When one lists the essential elements of a compelling espionage story, the kind that leaves you breathless but ultimately flattened by the sucker punch in the gut, most would include tension, intrigue, deception, secrets, loyalty, and betrayal. These very qualities are also the complicated netting in the most successful narratives depicting affairs of the heart, specifically those which examine the violation of vows within a marriage. Graham Greene knew both worlds intimately, and wrote about them with a mastery of not only language, but an elusive understanding as deep and mysterious as the scenarios he actually lived.
Many are familiar with Greene’s work through a number of stellar films ((The Third Man, 1949; The Heart of the Matter, 1953; The Power and the Glory (known as The Fugitive, 1947)), but there is one novel, though twice filmed, that can only be justly accessed, pondered and felt through its pages. The End of the Affair tells anything but the prosaic platitudes that taint many a tale of adultery. It is a disquietingly painful and complex portrayal of three souls whose trajectory is as layered and pungent as an onion.
In fact, it all starts with onions. Maurice, an embittered writer, and Sarah, the dutiful and discontented wife of Henry, an amiable civil servant, enjoy an innocent lunch while discussing plot points from one of Maurice’s novels, or rather, the film version of which they have just seen. As they are dickering over realism, Sarah alludes to the likelihood that a straying wife can avoid the welcome-home kiss of her onion-averse husband by eating onions earlier in the day with her lover. In a scene which could be condemned by cynics as transparently implausible in its synchronicity, a waiter brings some onions to their table. The two quickly ignite into a furtive relationship plagued by Maurice’s devouring jealousy and Sarah’s restless weariness.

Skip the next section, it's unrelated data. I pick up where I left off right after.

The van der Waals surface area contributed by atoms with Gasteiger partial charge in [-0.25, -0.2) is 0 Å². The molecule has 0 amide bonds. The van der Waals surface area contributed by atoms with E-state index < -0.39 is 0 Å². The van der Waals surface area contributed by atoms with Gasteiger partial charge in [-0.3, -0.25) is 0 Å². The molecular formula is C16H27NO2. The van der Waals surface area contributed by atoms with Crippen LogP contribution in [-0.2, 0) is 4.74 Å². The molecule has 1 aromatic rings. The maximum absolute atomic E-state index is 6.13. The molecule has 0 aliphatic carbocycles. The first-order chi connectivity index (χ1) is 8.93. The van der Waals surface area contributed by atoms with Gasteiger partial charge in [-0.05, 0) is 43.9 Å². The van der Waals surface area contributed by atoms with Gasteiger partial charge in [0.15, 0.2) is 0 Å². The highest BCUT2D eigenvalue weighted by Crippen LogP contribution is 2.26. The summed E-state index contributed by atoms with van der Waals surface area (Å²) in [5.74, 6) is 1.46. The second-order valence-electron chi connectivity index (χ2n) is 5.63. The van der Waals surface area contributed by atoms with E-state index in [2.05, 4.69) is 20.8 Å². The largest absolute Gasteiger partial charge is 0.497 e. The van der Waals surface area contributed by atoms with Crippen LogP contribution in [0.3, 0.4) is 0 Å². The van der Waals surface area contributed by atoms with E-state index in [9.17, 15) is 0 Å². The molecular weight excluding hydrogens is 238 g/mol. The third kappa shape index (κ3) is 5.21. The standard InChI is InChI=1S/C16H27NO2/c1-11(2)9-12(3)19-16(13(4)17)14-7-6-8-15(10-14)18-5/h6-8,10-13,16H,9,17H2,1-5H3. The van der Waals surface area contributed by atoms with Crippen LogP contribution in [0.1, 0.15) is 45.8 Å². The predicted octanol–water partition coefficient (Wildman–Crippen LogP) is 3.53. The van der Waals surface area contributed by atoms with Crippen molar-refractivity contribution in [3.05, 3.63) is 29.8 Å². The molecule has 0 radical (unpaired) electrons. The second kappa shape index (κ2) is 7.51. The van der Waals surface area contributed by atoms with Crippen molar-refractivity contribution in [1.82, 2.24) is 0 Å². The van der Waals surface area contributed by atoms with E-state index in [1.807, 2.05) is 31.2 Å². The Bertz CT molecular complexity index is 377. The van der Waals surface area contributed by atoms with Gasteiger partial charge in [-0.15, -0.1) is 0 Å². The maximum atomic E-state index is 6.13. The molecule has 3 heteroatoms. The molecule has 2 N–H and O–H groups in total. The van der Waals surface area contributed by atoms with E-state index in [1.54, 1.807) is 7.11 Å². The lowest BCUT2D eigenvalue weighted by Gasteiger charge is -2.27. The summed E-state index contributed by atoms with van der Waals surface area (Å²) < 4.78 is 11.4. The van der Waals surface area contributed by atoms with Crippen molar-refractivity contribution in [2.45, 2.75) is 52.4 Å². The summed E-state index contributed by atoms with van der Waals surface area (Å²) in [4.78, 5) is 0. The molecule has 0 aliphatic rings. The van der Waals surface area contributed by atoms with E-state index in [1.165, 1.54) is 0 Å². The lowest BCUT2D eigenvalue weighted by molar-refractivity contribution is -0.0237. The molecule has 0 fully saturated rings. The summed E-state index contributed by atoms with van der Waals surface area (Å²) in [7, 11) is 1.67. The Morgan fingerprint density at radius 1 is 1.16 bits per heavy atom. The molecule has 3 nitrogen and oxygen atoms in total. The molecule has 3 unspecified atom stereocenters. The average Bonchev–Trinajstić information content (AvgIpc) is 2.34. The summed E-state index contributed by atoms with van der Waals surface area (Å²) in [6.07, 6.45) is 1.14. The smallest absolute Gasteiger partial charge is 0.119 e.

But the adultery is only the exposition for the real story. Abruptly and without explanation, Sarah ends their liaisons, sending Maurice into a wretched decline of hostile despair, self-pity, and loathing for Sarah and Henry. Little does Maurice believe in love and sacrifice. Though Sarah is not faithful, she is not without faith. The power of The End of the Affair lies not in the mundane foibles of a romantic triangle, but in the mysteries of the deals we make with God, and those signs from above that propel the indecisive to take actions that are impulsive, redemptive and sometimes tragic, be it a plate of onions or a prayer answered.
Super-Simple Pearl Onion Salad - Based on the Maria Brazil recipe
Ingredients (per serving)
10 pearl onions (do not peel)
Drizzle of extra-virgin olive oil
Splash of lime juice
Scattering of sea salt
Baby greens, optional (I used arugula.)
Using a cutting board and a very sharp knife, thinly slice each onion. The peel will release without much trouble. Discard peel with the root and stem ends. Gently push a finger through each slice to create rings. If raw onions are too harsh for your taste, you can soak them for two hours in a bowl of cold water to remove some of the sulphur (see recipe link for more details). Arrange on plate and dress as desired.
This post is being submitted to Simona of Briciole and Lisa of Champaign Taste, co-hosts of the seasonal event, Novel Food, celebrating what is eaten amid the pages of the stories we love to read.